At age 76, a razor-sharp Elaine captivated audiences in a candid one woman musical stage memoir that would win her the Tony, Drama Desk, Obie, Outer Circle Critics and New York Drama Critics awards. Elaine Stritch at Liberty (2002) also chronicled her notorious private life and combative nature. Add to that a fair share of Hollywood gossip all cleverly packaged up with raw wit and show-stopping patter songs and you had quintessential Elaine Stritch. Truly one of a kind, she would eventually be inducted into the American Theater Hall of Fame in 1995.

    Other memorable TV appearances included her Aunt Polly in the mini-series Pollyanna (1973); a 1984 continuing role on the daytime soap The Edge of Night (1956); the role of Ouisar in the TV movie version of Steel Magnolias (1990); and three Emmy Award-winning portrayals -- as a guest on Law & Order, for the 2004 TV documentary of her one-woman triumph, and for a recurring character on the hit sitcom 30 Rock (2006).

    A diabetic, it took stomach cancer to finally slow this woman down at the end, dying at age 89 on July 17, 2014, at her Michigan home.
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    April 2021
    Sweetheart Photo Of The Month
    Sweetheart from Seattle, Washington
    Shelley Merziotis (née DeBoer)

    Shelley knew she wanted to dance ALWAYS and at 5 years old began lessons with Debbi Halfhill of Debbi’s Dance Etc located near Seattle, Washington. They both now live in Las Vegas and teach at a Dance Studio owned by another former Sweetheart, Heather Gordon of Heather’s Dance Life.

    Shelley says, “Debbi Halfhill was my Dance Teacher, my Mentor and now my lifelong friend that gave me this career in dance.”

    And what a career it’s been!

    “I grew up loving every minute of dance classes, recitals and I LOVE DANCE. I knew then that I wanted to dance professionally. In 1991, I was selected as an I LOVE DANCE Sweetheart - and again in 1992 and 1993. We came together for two weeks to work with Miss Kim McKimmie herself and put together a fabulous show in Las Vegas following I LOVE DANCE Nationals. The Sweethearts were an incredible dance group comprised of the most talented dancers from across North America.”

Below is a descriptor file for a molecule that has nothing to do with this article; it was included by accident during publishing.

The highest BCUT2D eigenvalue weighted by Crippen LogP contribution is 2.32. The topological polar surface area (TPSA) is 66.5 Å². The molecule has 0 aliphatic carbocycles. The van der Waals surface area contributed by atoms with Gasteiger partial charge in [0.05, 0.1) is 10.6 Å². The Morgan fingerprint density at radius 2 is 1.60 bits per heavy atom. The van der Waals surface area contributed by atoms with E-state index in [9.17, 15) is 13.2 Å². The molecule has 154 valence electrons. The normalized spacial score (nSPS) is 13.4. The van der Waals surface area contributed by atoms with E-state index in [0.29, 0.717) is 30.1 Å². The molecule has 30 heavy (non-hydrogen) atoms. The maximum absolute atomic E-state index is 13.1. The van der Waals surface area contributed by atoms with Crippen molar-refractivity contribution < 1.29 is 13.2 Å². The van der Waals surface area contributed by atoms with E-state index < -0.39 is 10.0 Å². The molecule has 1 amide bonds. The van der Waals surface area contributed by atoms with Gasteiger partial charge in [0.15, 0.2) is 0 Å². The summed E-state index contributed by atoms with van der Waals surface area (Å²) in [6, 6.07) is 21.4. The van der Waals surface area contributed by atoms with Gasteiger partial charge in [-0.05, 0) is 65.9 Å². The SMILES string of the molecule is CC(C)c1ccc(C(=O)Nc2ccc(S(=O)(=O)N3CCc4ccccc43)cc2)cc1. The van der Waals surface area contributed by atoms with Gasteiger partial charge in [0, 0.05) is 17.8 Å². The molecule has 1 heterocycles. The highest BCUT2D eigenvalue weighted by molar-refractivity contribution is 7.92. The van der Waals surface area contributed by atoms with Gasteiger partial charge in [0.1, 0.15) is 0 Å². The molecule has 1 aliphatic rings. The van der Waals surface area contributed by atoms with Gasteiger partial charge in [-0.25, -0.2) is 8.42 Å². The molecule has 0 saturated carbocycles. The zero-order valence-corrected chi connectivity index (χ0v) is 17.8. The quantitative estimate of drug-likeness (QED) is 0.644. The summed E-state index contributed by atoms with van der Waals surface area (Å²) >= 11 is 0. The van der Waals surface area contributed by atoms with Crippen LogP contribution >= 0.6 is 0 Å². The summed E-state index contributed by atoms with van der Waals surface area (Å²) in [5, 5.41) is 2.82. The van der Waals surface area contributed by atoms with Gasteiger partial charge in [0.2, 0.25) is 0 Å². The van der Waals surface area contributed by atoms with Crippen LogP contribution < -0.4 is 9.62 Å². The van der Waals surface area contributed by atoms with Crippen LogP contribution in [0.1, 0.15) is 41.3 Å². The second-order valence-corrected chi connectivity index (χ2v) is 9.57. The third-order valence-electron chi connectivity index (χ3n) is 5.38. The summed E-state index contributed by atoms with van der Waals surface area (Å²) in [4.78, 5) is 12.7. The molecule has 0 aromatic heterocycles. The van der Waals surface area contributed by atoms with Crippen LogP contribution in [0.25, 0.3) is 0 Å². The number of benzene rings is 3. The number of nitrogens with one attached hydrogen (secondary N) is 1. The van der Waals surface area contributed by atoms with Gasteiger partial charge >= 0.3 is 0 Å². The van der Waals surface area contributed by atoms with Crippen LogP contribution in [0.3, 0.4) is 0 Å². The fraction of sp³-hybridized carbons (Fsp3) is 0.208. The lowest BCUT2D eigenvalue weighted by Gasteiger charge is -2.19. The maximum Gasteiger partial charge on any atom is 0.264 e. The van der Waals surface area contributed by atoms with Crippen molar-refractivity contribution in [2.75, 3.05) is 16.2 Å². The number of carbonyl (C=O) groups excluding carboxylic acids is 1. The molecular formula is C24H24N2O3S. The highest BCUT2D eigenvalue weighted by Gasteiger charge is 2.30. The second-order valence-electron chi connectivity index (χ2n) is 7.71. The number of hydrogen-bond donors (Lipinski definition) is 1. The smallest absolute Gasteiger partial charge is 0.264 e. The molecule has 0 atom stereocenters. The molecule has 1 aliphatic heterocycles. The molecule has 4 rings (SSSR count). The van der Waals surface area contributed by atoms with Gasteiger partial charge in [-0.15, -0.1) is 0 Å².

Representing Debbi’s Dance Etc, Shelley DeBoer and dance partners, Lori Albright and Heather Shanahan went on to be well-known as “Sparkle X3” performing on the popular television show, Star Search, and made it all the way to the semifinals.

    So, upon graduating from high school, she auditioned to be a performer on Norwegian Cruise Lines and started professional dance life as a cruise ship performer, seeing the world dance by her while travelling around the globe. Next stop, Las Vegas with “Mystique” where she was hired as a dancer and acrobat and landed a world tour ending in New Zealand. Back to Las Vegas, she performed once again on the Las Vegas strip, this time with the legendary “Folies Bergére” at the Tropicana Hotel. After two years with “The Folies”, she moved on to a lead dancer position with opening a new show “Imagine” at the Luxor where she danced for three years until the show closed.

    The next opportunity came when an acrobat position opened up for “Siegfried and Roy” and Shelley got the job. She was a part of that amazing show (even doing some magic with them!) for another three years. During that time, she met Tim Merziotis and they would soon marry, and have two daughters. She says , “I am currently a mom and wife. I have a great husband and two terrific girls that are 12 and 14 years old and they are always busy with cheerleading and soccer. Life keeps me busy and I love every minute of it.”